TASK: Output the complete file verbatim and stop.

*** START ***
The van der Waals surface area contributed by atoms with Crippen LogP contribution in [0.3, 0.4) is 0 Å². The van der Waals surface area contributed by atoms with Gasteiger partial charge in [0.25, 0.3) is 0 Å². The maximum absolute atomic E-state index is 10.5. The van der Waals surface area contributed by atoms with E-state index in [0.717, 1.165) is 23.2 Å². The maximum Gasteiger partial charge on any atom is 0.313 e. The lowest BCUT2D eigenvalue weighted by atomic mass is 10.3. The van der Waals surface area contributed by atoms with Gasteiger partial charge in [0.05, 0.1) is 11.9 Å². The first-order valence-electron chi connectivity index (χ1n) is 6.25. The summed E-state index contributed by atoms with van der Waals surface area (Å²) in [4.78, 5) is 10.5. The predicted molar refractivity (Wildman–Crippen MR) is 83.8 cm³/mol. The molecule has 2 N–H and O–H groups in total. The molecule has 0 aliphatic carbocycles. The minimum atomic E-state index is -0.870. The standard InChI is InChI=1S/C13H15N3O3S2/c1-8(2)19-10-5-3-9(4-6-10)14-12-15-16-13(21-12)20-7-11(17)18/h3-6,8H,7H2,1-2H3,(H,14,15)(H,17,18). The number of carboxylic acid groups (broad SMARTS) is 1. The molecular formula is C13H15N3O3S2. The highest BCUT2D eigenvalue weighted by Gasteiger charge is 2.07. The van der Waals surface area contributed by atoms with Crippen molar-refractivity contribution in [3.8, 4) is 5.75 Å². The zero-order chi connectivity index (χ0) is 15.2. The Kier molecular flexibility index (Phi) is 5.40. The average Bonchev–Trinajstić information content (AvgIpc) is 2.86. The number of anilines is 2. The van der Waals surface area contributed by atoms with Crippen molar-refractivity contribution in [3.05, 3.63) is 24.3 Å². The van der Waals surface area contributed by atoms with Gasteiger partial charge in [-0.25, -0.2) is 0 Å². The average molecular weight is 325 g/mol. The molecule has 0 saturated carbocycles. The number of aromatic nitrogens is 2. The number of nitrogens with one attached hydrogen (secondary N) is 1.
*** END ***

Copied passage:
The van der Waals surface area contributed by atoms with Crippen LogP contribution in [0.3, 0.4) is 0 Å². The van der Waals surface area contributed by atoms with Gasteiger partial charge in [0.25, 0.3) is 0 Å². The maximum absolute atomic E-state index is 10.5. The van der Waals surface area contributed by atoms with E-state index in [0.717, 1.165) is 23.2 Å². The maximum Gasteiger partial charge on any atom is 0.313 e. The lowest BCUT2D eigenvalue weighted by atomic mass is 10.3. The van der Waals surface area contributed by atoms with Gasteiger partial charge in [0.05, 0.1) is 11.9 Å². The first-order valence-electron chi connectivity index (χ1n) is 6.25. The summed E-state index contributed by atoms with van der Waals surface area (Å²) in [4.78, 5) is 10.5. The predicted molar refractivity (Wildman–Crippen MR) is 83.8 cm³/mol. The molecule has 2 N–H and O–H groups in total. The molecule has 0 aliphatic carbocycles. The minimum atomic E-state index is -0.870. The standard InChI is InChI=1S/C13H15N3O3S2/c1-8(2)19-10-5-3-9(4-6-10)14-12-15-16-13(21-12)20-7-11(17)18/h3-6,8H,7H2,1-2H3,(H,14,15)(H,17,18). The number of carboxylic acid groups (broad SMARTS) is 1. The molecular formula is C13H15N3O3S2. The highest BCUT2D eigenvalue weighted by Gasteiger charge is 2.07. The van der Waals surface area contributed by atoms with Crippen molar-refractivity contribution in [3.8, 4) is 5.75 Å². The zero-order chi connectivity index (χ0) is 15.2. The Kier molecular flexibility index (Phi) is 5.40. The average Bonchev–Trinajstić information content (AvgIpc) is 2.86. The number of anilines is 2. The van der Waals surface area contributed by atoms with Crippen molar-refractivity contribution in [3.05, 3.63) is 24.3 Å². The van der Waals surface area contributed by atoms with Gasteiger partial charge in [-0.25, -0.2) is 0 Å². The average molecular weight is 325 g/mol. The molecule has 0 saturated carbocycles. The number of aromatic nitrogens is 2. The number of nitrogens with one attached hydrogen (secondary N) is 1.